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Knock-on concerns are that in order to guarantee bandwidth availability to the large premium-paying customers, it might be necessary to rein back availability to ordinary users — and in order to encourage those ordinary users to pay more for their bandwidth, there will be a temptation for providers to throttle what is already available.

The difficulty in policing net neutrality is that lawmakers recognize that some lee-way for ‘throttling’ (in the form of traffic management) will always be necessary. Europe’s net neutrality laws require that any such traffic management must be ‘transparent, non-discriminatory and proportionate’. 

OFCOM has promised an update of its investigation into Vodafone in June, and it’s not possible to predict the outcome. Vodafone claims that its Passes service does not generate any bandwidth throttling, and indeed guarantees full service to the consumer. This may be true with just 22 signed up content providers; but may not necessarily be true with 200 signed up content providers.

In California, Senator Wiener’s proposal solves this problem, not by banning zero-rating outright, but by allowing it only for whole classes of content provider. In the AT&T example, AT&T could continue to zero-rate DirecTV only if it also zero-rates all similar content providers including Hulu and Sling.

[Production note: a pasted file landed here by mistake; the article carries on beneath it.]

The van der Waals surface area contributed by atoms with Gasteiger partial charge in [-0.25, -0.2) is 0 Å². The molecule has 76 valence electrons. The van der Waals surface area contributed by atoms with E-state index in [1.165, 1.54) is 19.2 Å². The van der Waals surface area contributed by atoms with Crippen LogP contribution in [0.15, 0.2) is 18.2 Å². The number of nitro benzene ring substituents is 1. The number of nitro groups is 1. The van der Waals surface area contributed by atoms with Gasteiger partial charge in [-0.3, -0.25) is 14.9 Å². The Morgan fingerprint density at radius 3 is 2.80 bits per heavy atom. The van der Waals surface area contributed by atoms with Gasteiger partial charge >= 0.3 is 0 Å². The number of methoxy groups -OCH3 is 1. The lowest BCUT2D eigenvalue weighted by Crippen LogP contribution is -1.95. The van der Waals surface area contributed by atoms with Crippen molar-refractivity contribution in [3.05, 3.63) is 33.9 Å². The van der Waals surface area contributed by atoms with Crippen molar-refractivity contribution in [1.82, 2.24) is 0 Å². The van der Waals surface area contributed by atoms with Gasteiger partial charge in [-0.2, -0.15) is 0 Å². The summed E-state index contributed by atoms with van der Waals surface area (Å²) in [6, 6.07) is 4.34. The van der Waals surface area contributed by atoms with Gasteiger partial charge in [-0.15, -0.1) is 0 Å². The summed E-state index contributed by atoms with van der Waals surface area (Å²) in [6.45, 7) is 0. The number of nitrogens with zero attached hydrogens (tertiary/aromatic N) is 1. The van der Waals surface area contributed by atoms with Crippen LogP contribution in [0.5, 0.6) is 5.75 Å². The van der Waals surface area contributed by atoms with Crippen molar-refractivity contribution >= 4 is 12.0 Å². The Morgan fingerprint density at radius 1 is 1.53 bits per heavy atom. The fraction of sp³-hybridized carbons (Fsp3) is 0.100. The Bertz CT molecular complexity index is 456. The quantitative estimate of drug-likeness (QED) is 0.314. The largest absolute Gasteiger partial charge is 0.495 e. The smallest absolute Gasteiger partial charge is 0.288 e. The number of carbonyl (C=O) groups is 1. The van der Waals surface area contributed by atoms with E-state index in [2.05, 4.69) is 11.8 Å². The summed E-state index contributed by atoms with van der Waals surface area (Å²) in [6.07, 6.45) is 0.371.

Without doubt, SB 822 is one of the strongest net neutrality bills yet seen; and it will undoubtedly be disliked by the ISP providers. Jamie Davies, writing in, considers net neutrality to be a heavy-handed approach to bandwidth problems. “The telcos have to be given the opportunity to make money,” he writes. “If the telcos are making less money, they are spending less on tackling the increased consumption of data. This is a net loss in the long-run and we do not think this is a nuance of the argument which has been considered by Weiner and his army of preachers.”

SB 822 may never happen. It may not be necessary if the Congressional Review Act can be used to overturn the FCC decision; or it may fail to get enough votes in California. Ironically, however, the FCC won’t be able to stop it. Back in December, the FCC barred states from adopting their own net neutrality rules — however, it will not be able to enforce its own rule. 

“While the FCC’s 2017 Order explicitly bans states from adopting their own net neutrality laws,” writes Barbara van Schewick, Professor of Law at Stanford Law School, “that preemption is invalid. According to case law, an agency that does not have the power to regulate does not have the power to preempt. That means the FCC can only prevent the states from adopting net neutrality protections if the FCC has authority to adopt net neutrality protections itself.”

Related: Security Implications of the End of Net Neutrality 

Written By

Kevin Townsend is a Senior Contributor at SecurityWeek. He has been writing about high tech issues since before the birth of Microsoft. For the last 15 years he has specialized in information security; and has had many thousands of articles published in dozens of different magazines – from The Times and the Financial Times to current and long-gone computer magazines.